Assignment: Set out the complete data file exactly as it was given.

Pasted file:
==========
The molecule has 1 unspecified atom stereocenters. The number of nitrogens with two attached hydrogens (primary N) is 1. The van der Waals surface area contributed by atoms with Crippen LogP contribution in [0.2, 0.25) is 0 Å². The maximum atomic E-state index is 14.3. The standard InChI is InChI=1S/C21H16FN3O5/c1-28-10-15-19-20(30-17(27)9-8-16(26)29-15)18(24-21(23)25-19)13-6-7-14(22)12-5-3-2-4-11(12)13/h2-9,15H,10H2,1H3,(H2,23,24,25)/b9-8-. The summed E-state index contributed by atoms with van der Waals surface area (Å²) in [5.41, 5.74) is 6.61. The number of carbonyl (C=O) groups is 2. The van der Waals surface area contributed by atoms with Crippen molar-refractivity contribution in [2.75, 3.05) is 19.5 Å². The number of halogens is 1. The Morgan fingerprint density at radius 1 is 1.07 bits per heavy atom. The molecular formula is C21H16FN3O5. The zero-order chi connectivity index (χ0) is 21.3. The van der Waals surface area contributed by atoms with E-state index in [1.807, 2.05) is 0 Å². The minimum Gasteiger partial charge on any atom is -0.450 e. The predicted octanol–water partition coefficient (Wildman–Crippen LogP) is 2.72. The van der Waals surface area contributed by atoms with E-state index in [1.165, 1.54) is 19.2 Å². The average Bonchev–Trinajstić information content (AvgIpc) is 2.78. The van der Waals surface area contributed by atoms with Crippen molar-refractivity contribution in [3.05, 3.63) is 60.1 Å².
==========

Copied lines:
The molecule has 1 unspecified atom stereocenters. The number of nitrogens with two attached hydrogens (primary N) is 1. The van der Waals surface area contributed by atoms with Crippen LogP contribution in [0.2, 0.25) is 0 Å². The maximum atomic E-state index is 14.3. The standard InChI is InChI=1S/C21H16FN3O5/c1-28-10-15-19-20(30-17(27)9-8-16(26)29-15)18(24-21(23)25-19)13-6-7-14(22)12-5-3-2-4-11(12)13/h2-9,15H,10H2,1H3,(H2,23,24,25)/b9-8-. The summed E-state index contributed by atoms with van der Waals surface area (Å²) in [5.41, 5.74) is 6.61. The number of carbonyl (C=O) groups is 2. The van der Waals surface area contributed by atoms with Crippen molar-refractivity contribution in [2.75, 3.05) is 19.5 Å². The number of halogens is 1. The Morgan fingerprint density at radius 1 is 1.07 bits per heavy atom. The molecular formula is C21H16FN3O5. The zero-order chi connectivity index (χ0) is 21.3. The van der Waals surface area contributed by atoms with E-state index in [1.807, 2.05) is 0 Å². The minimum Gasteiger partial charge on any atom is -0.450 e. The predicted octanol–water partition coefficient (Wildman–Crippen LogP) is 2.72. The van der Waals surface area contributed by atoms with E-state index in [1.165, 1.54) is 19.2 Å². The average Bonchev–Trinajstić information content (AvgIpc) is 2.78. The van der Waals surface area contributed by atoms with Crippen molar-refractivity contribution in [3.05, 3.63) is 60.1 Å².